I’m also now remembering that this habit applied to cheese, too. I love cheese, big fan. I’m always trying to actually learn more about it, I’m a nerd for it, cheese plates are my favorite thing to order at restaurants. Going cheese shopping and then spending half an hour assembling a spread is a beloved hobby. And yet, in that first grief year, I regularly made my way through those pre-sliced cheese trays from the grocery store. They are, by the way, cruelly called “party cheese trays.” For a sad, broken little party of one.
For the blip of…idk, an existential crisis, maybe? that I had much more recently, there wasn’t one particular beer. But what I did notice one evening toward the merciful end of this slump is that I had completely lost the will to explore or discover or venture out. And what I’m realizing is that I think it’s because I didn’t have it in me to focus on the beer. I wanted something I wouldn’t think too hard about or be distracted too much by.
This feels like a good time to mention that I’m not talking about emotional drinking in terms of quantity or frequency. That’s a whole other—and much more serious, delicate, and sensitive—conversation. Neither quantity nor frequency were factors that changed for me during said slump. I’m talking about when you do go to have a beer, whenever or wherever that may be, how does whatever you’re feeling or going through maybe impact what you order or buy or grab from the fridge?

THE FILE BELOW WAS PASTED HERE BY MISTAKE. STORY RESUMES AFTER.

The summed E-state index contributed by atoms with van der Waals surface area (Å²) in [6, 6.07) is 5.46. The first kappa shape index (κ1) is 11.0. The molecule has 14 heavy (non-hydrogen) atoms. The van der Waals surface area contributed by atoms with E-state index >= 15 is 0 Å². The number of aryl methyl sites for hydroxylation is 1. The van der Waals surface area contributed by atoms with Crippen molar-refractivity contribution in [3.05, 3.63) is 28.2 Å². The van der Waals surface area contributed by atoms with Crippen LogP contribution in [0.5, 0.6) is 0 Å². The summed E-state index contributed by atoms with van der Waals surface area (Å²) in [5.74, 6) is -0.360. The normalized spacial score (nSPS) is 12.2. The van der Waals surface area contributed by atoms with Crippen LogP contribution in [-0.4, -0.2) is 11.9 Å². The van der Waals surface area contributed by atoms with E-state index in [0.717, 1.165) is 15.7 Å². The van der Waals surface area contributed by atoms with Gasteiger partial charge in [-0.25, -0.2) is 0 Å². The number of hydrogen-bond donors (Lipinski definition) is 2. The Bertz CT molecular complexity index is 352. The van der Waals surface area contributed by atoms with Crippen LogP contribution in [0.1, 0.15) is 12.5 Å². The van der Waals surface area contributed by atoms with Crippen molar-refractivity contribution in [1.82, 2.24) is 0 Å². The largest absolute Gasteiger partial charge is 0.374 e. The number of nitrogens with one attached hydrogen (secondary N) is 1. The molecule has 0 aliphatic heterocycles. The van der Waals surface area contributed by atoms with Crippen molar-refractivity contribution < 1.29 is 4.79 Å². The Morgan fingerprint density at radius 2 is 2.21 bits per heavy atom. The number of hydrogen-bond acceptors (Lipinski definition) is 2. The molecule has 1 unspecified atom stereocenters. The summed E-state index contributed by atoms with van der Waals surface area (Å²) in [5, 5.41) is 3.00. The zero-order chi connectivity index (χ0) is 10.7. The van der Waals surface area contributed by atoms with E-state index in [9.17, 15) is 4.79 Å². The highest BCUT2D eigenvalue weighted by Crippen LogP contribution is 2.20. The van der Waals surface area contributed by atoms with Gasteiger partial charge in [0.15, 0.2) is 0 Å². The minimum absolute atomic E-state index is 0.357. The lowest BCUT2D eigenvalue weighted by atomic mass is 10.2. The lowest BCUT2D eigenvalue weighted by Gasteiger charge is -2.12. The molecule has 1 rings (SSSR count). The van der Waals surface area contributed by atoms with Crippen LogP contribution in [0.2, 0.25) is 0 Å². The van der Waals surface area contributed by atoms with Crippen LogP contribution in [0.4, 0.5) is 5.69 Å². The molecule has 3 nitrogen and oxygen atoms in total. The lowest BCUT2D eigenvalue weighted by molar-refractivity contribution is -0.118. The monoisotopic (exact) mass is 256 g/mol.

When I say I realized I was ordering beers I didn’t want to be distracted by, I mean—unfortunately!—that the joy of craft beer had—temporarily, thankfully!—vanished.
I’ll admit it: until maybe two years or so ago (tbh I have no idea how long it’s been; I have no grasp on time anymore), I was kind of a hazebro. I had gone from the wonderfully eclectic and diverse experience of craft beer discovery, wanting to get your hands on every style and substyle and riff you possibly can, to the notorious track of forever seeking what’s bigger and hoppier (I would wholeheartedly still identify with old school ticker culture, not Untappd-gamefied ticker culture). I tried other things, sure, all the time. I still loved a good flight. But when I ordered my pint or bought something to take home, it was almost always a hazy IPA. You may laugh, you may shake your fist, you may roll your eyes, you may close out of this newsletter to never return. But, first of all, you know I don’t condone judging or shaming beer choices, so don’t be a jerk, k? And second of all, yeah, I’m glad I moved out of that phase. But while I was in it, I did truly feel like I was exploring. I felt like I was learning about new hops, new hopping methods, new brewing methods within the IPA lane. I was still thinking about each new IPA I tried, drinking them with intention, paying attention.